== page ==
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Concordia buildings recognized for their greenhouse gas reductions

John Molson Building earns a top Diamond Distinction in the education and lab category
June 28, 2022
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Marie-Claude Lavoie: “We cut emissions because our staff undertook energy-saving measures appropriate to each space.”

Concordia’s energy efficiency efforts were celebrated through this year’s edition of BOMA Québec’s Building Energy Challenge (BEC). The commercial property owners and managers association recognized the university for eight of the 12 buildings it entered.

Notably, the John Molson Building (MB) earned a Diamond Distinction — the highest distinction — in the education and laboratory category.

“MB is one of our LEED-certified, smart buildings. It was built with systems that regulate based on occupancy,” explains Marie-Claude Lavoie, associate-vice president of Facilities Management.

For a Diamond, building owners need to show reductions in energy consumption and greenhouse gas emission (GHG) of between 50 and 90 per cent from 2018 to 2021.

“While many of us were working and learning from home due to the pandemic, the MB was able to cut energy use rather than operating on default mode,” Lavoie says.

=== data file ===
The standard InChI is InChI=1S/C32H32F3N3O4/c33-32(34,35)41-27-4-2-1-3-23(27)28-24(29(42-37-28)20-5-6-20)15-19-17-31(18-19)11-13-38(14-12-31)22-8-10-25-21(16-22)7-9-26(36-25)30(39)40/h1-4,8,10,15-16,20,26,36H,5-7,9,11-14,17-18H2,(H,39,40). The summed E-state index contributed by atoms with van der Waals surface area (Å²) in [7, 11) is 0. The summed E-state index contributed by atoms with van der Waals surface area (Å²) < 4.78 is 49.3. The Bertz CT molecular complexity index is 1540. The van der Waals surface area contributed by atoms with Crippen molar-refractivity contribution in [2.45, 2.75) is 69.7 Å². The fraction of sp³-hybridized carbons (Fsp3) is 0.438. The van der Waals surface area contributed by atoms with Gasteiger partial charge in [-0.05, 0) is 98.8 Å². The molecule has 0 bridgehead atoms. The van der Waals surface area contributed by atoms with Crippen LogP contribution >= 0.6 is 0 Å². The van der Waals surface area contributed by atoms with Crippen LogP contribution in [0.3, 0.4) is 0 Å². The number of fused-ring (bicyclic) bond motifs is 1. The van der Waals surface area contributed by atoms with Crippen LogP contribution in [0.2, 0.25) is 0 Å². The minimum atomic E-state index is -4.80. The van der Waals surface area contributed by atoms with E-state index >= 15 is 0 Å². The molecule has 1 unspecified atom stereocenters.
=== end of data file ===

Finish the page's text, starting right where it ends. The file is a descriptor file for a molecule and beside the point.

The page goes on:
Image showing three men standing with a woman on stage smiling. One of the men is holding a prize statue. Concordia's Faisal Shennib, Paul Blouin and Yvan Soucy with Annie Guertin, director of Coordination and Social Innovation in Energy Transitions, Ministry of Energy and Natural Resources. | Photo: BOMA Quebec

The human side of buildings

Six buildings earned Platinum rankings, awarded for GHG reductions of 20 to 50 per cent compared to 2018. They include the Guy-De Maisonneuve (GM) Building, the Jesuit Residence (JR), the Grey Nuns Residence (GN) and the Z, M and B annexes. The Visual Arts (VA) Building won silver.

“Many of those are older buildings where we still have work to do,” Lavoie says. “However, what the ranking demonstrates is the commitment of our property management team: we cut emissions because our staff undertook energy-saving measures appropriate to each space.”

The ranking doesn’t show the performance of newer buildings. Lavoie notes that because they are already more efficient, they weren’t entered in the contest.

“For example, even if the Applied Science Hub fit into this year’s BEC dates, it wouldn’t make sense to enter it. As demonstrated by its LEED Gold certification, it significantly exceeds industry standards.”
 

To learn more about Concordia’s efforts to improve building performance and reduce GHG output, visit the climate change section of the Sustainability Action Plan.



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